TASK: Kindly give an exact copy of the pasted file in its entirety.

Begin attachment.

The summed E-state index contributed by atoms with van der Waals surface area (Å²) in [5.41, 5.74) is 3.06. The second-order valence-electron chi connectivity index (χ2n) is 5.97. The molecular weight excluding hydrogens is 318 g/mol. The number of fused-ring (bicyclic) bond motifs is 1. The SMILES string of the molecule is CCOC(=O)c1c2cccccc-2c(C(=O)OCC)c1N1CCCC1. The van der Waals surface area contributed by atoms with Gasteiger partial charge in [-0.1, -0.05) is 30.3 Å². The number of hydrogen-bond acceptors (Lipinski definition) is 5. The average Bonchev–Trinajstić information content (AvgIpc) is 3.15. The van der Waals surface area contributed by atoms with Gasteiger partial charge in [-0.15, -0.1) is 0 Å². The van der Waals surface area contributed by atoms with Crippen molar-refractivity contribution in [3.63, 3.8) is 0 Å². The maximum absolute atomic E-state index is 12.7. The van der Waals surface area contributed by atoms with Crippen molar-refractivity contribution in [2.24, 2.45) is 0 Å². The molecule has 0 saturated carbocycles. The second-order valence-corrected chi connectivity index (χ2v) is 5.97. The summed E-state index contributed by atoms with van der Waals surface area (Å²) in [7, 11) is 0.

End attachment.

The summed E-state index contributed by atoms with van der Waals surface area (Å²) in [5.41, 5.74) is 3.06. The second-order valence-electron chi connectivity index (χ2n) is 5.97. The molecular weight excluding hydrogens is 318 g/mol. The number of fused-ring (bicyclic) bond motifs is 1. The SMILES string of the molecule is CCOC(=O)c1c2cccccc-2c(C(=O)OCC)c1N1CCCC1. The van der Waals surface area contributed by atoms with Gasteiger partial charge in [-0.1, -0.05) is 30.3 Å². The number of hydrogen-bond acceptors (Lipinski definition) is 5. The average Bonchev–Trinajstić information content (AvgIpc) is 3.15. The van der Waals surface area contributed by atoms with Gasteiger partial charge in [-0.15, -0.1) is 0 Å². The van der Waals surface area contributed by atoms with Crippen molar-refractivity contribution in [3.63, 3.8) is 0 Å². The maximum absolute atomic E-state index is 12.7. The van der Waals surface area contributed by atoms with Crippen molar-refractivity contribution in [2.24, 2.45) is 0 Å². The molecule has 0 saturated carbocycles. The second-order valence-corrected chi connectivity index (χ2v) is 5.97. The summed E-state index contributed by atoms with van der Waals surface area (Å²) in [7, 11) is 0.